Chinese Trans Women in Japan and Their Embodied Search for Gender Identity in the Online–Offline Continuum

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Xinyu Promio Wang Assistant Professor, University of Tokyo, Japan

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This article addresses the intersectionality of digital connectivity, international mobility, gender, and ethnicity among Chinese trans women in Japan. Drawing on interviews with seven interlocutors residing in five prefectures in Japan, it illustrates a rather complex picture regarding how gender identities are interpreted and performed in various ways. Specifically, this article argues that their gender identities reflect their individualistic quests for a sense of wholeness and ontological security when dealing with the tension and fusion between online and offline realities. In this way, their gender identities are spatially realized and ultimately linked with and shaped by the movement of the queer body across different online and offline locations.

With the technological revolution, digital media have become not only an embedded part of today's social structure but a continuum that incorporates the digitalized and physical life experiences.1 Against this backdrop, this article explores the everyday online and offline lived experiences of Chinese trans women in Japan so as to see how they interpret and perform their gender identities. In particular, I explore the way their understanding and performance of gender identity are mutually shaped by various continuous or conflicting realities that are emerged from various digital and physical realms. I focus on one subgroup, namely trans women, who come from a particular population (lesbian, gay, bisexual, transgender, and queer people [LGBTQ+]). While I use “LGBTQ+” as an umbrella term to refer to the broader community of gender minorities, I designate the informants as “trans women” and use the pronouns “she” and “her(s)” when referring to them, as these are the gender labels with which they most strongly identify. In addition, I use the word “queer” to signify my standpoint, that I see their lived experiences as the outcome of the interplay among numerous systems that privilege heteronormativity, such as family and national identity, instead of solely attributed to their gender.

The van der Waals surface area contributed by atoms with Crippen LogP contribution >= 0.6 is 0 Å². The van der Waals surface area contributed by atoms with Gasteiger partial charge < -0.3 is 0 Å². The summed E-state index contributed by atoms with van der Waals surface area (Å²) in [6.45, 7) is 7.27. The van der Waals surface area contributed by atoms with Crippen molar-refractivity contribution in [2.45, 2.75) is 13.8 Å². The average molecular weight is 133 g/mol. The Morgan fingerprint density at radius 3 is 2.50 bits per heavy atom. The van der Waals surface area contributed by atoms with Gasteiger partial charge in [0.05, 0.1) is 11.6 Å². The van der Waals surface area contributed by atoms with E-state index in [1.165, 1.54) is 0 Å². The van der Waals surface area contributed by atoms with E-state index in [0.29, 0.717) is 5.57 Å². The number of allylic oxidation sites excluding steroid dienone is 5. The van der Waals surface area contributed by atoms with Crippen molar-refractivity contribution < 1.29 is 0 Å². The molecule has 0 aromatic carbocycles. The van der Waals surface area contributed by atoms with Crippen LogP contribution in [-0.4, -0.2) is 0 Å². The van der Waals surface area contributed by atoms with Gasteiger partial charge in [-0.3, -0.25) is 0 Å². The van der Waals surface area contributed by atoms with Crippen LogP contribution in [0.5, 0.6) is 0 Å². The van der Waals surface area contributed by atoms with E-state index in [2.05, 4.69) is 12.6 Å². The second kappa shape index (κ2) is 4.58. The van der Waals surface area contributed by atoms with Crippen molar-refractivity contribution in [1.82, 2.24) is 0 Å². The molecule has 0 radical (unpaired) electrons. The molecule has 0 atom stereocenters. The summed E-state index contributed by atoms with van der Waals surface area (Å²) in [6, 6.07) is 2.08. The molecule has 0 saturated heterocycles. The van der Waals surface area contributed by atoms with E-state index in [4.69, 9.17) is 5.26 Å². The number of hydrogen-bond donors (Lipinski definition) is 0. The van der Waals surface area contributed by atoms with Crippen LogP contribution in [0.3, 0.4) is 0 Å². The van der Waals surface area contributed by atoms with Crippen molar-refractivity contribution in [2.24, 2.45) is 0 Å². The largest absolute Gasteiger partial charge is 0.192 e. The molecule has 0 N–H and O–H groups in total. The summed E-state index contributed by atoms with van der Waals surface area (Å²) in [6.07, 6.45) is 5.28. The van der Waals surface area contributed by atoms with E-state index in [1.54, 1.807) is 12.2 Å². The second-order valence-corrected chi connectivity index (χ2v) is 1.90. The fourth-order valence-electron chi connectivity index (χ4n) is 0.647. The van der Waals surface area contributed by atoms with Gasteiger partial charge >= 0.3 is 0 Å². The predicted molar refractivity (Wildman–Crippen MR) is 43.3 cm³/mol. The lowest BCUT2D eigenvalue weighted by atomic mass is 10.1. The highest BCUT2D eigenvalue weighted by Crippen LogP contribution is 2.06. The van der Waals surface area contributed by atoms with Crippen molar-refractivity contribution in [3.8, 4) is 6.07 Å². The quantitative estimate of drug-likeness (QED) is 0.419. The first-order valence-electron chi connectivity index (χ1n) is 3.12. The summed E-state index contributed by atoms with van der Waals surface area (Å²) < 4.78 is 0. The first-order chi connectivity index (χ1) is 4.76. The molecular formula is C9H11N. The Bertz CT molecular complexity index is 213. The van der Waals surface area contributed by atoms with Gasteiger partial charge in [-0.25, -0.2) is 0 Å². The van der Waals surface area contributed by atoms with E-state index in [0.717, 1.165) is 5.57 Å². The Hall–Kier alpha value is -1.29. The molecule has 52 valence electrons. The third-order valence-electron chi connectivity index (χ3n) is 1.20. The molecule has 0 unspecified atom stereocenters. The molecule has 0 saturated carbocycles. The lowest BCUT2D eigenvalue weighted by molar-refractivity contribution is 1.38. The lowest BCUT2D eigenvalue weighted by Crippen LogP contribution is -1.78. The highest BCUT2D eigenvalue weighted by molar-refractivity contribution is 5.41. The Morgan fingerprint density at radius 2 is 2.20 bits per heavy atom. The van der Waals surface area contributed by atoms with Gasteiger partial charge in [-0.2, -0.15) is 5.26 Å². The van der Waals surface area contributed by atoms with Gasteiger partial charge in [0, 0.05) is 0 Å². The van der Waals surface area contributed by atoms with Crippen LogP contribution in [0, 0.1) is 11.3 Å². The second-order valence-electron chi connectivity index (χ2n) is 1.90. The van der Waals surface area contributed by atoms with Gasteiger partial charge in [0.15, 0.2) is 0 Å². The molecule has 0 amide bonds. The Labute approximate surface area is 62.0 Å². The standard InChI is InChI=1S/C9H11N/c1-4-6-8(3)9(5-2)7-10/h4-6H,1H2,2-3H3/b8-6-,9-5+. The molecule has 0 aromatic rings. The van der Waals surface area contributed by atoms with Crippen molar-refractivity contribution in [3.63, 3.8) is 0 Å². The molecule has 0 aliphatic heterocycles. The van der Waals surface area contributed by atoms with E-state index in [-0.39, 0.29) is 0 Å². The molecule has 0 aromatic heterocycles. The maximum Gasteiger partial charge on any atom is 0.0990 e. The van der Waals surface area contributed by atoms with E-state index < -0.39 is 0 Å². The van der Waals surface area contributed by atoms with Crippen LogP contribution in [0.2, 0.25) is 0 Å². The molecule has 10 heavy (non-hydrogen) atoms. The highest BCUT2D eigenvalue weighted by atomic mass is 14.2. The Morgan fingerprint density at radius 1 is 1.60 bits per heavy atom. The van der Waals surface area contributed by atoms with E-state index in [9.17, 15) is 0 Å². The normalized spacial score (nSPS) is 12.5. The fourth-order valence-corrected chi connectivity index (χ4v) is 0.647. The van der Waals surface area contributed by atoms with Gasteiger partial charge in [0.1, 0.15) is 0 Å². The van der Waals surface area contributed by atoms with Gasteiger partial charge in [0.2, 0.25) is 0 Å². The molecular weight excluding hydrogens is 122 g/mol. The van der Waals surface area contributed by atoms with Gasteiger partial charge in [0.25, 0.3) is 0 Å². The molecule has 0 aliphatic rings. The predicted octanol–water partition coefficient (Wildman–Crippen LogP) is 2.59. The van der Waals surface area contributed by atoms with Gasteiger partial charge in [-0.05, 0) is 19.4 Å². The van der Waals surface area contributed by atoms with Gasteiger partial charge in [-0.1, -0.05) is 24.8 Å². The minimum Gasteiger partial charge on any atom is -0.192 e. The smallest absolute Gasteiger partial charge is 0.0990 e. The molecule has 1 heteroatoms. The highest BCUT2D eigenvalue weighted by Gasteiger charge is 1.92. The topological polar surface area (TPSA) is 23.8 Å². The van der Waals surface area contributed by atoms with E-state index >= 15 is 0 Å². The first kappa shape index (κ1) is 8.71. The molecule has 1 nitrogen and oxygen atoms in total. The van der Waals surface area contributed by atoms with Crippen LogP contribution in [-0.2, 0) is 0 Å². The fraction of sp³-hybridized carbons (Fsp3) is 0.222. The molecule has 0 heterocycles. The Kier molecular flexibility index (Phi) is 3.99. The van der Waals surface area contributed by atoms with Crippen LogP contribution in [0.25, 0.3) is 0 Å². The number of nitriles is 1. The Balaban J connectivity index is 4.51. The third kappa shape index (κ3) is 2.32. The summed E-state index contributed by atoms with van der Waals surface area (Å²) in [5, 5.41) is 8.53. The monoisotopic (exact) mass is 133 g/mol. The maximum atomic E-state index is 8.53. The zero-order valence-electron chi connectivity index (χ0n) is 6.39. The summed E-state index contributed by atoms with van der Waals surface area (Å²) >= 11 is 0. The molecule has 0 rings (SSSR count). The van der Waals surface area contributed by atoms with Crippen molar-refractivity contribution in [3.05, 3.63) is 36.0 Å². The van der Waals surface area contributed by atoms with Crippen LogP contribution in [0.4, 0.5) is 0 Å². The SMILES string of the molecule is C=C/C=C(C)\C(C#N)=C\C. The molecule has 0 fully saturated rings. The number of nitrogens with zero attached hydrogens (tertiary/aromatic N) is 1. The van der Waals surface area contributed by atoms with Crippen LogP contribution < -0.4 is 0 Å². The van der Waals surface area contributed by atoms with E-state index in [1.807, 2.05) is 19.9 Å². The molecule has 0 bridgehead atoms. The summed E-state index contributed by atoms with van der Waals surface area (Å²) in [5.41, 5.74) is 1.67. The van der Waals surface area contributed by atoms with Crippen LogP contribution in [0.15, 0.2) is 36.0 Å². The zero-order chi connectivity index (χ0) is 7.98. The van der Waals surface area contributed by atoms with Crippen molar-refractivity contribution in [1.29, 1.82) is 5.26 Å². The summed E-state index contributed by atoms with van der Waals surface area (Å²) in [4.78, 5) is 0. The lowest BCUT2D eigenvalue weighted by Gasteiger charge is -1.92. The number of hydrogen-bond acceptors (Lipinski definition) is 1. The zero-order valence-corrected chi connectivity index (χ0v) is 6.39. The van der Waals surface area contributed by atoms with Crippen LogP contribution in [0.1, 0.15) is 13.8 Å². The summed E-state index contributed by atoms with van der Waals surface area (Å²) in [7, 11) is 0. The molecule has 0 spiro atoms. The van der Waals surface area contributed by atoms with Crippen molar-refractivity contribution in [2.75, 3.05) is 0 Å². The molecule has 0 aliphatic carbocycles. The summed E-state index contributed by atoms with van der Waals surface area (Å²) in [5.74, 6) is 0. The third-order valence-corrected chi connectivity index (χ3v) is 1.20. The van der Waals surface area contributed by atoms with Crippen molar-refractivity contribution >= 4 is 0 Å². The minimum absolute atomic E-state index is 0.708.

One of the aims of this article is to further nuance our understanding of trans women's negotiation and performance of their gender identities by exploring their experiences from the perspectives of online–offline fusion and collision. Since the 1990s, queer migration studies has witnessed a shift in terms of scholars’ understanding of the relationship between mobility and queerness. On the one hand, earlier studies’ arguments are often based on the “move out, come out” logic, indicating that queers’ ability to change their bodies, to access to online queer spaces, and to either internally or internationally relocate are the essential conditions for them to achieve and perform their desired gender identities and sexualities.2,3,4 On the other hand, more recent research challenges this simplistic logic, with scholars such as Gorman-Murray pointing out that queers’ gender identity performance as well as their motivations for migration are complex, hence “moving out” does not necessarily lead to, nor is it driven by “coming out.”5 Furthermore, in terms of queers’ access to online queer spaces, scholars also illuminate how the digital realm can be an equally racialized and marginalized space just as the offline realm, and how “non-Western” queers’ online gender performance and expression often encounter various forms of discrimination.6,7 In this context, this study aims to align the online and the offline spaces together and investigates how queer migrants’ articulation and performance of gender identities are shaped by their lived experiences derived from various localities within the online–offline continuum.